And yet, as Slate’s Jeremy Stahl points out, millions of Americans hold these beliefs. In a Zogby poll taken six years ago, only 64 percent of U.S. adults agreed that the attacks “caught US intelligence and military forces off guard.” More than 30 percent chose a different conclusion: that “certain elements in the US government knew the attacks were coming but consciously let them proceed for various political, military, and economic motives,” or that these government elements “actively planned or assisted some aspects of the attacks.”

How can this be? How can so many people, in the name of skepticism, promote so many absurdities?

The answer is that people who suspect conspiracies aren’t really skeptics. Like the rest of us, they’re selective doubters. They favor a worldview, which they uncritically defend. But their worldview isn’t about God, values, freedom, or equality. It’s about the omnipotence of elites. [Continue reading...]

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Yes, I’m an ethical person — before lunch, anyway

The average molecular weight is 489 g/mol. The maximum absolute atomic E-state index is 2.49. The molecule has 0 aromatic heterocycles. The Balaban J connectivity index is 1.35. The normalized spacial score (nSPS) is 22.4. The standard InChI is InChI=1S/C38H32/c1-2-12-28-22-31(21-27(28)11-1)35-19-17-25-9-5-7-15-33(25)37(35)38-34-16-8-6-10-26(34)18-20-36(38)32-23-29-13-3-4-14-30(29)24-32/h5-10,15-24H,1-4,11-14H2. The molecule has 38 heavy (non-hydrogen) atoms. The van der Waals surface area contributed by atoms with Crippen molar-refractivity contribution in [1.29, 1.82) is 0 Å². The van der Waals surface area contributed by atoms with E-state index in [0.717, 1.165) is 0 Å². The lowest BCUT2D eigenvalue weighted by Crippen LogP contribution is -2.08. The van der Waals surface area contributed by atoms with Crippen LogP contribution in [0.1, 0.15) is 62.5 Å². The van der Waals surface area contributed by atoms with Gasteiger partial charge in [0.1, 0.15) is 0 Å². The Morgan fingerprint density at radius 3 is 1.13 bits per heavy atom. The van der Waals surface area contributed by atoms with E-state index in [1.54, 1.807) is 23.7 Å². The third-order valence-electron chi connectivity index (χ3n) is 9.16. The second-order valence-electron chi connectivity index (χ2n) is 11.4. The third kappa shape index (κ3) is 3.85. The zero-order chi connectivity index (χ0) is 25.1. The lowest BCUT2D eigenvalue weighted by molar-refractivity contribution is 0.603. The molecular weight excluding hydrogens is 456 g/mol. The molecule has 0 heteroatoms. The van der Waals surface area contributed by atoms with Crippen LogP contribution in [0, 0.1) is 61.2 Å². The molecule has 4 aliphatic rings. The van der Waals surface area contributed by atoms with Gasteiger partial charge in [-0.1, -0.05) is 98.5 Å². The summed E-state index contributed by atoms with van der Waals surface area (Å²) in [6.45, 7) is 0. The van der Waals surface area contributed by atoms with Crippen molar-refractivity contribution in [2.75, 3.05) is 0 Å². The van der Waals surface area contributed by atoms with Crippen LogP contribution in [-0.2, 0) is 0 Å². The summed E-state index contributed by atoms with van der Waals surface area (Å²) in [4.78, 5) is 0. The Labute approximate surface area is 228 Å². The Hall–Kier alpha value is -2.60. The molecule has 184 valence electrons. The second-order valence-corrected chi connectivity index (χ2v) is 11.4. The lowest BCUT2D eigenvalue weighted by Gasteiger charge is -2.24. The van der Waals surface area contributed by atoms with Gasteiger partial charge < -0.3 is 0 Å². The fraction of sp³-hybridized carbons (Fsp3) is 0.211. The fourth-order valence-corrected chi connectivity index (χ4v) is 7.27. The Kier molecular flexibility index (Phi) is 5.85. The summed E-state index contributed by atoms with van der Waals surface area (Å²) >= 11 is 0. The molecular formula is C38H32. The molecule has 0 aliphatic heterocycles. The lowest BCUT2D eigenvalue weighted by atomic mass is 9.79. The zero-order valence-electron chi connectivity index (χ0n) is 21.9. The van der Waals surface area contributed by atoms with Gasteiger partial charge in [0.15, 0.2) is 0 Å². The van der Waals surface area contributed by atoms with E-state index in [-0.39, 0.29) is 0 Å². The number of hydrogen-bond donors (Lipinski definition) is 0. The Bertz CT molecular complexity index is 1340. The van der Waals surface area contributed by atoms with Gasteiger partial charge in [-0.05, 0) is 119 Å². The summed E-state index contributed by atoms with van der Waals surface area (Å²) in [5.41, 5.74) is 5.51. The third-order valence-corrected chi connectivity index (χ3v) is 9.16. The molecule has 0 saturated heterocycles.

Pacific Standard: When was the last time you engaged in unethical behavior? Be honest, now, and be specific: What time of day was it when you cheated on that test, lied to your spouse, or stole that item from the company break room?

If it was late afternoon or evening, you don’t have an excuse, exactly, but you certainly have company.

A newly published paper entitled The Morning Morality Effect suggests we’re more likely to act unethically later in the day. It provides further evidence that self-control is a finite resource that gradually gets depleted, and can’t be easily accessed when our reserves are low. [Continue reading...]

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The deadly fury that demonization unleashes

Katrin Bennhold writes: From a comfortable couch in his London living room, Sean O’Callaghan had been watching the shaky televised images of terrified people running from militants in an upscale mall in Kenya. Some of those inside had been asked their religion. Muslims were spared, non-Muslims executed.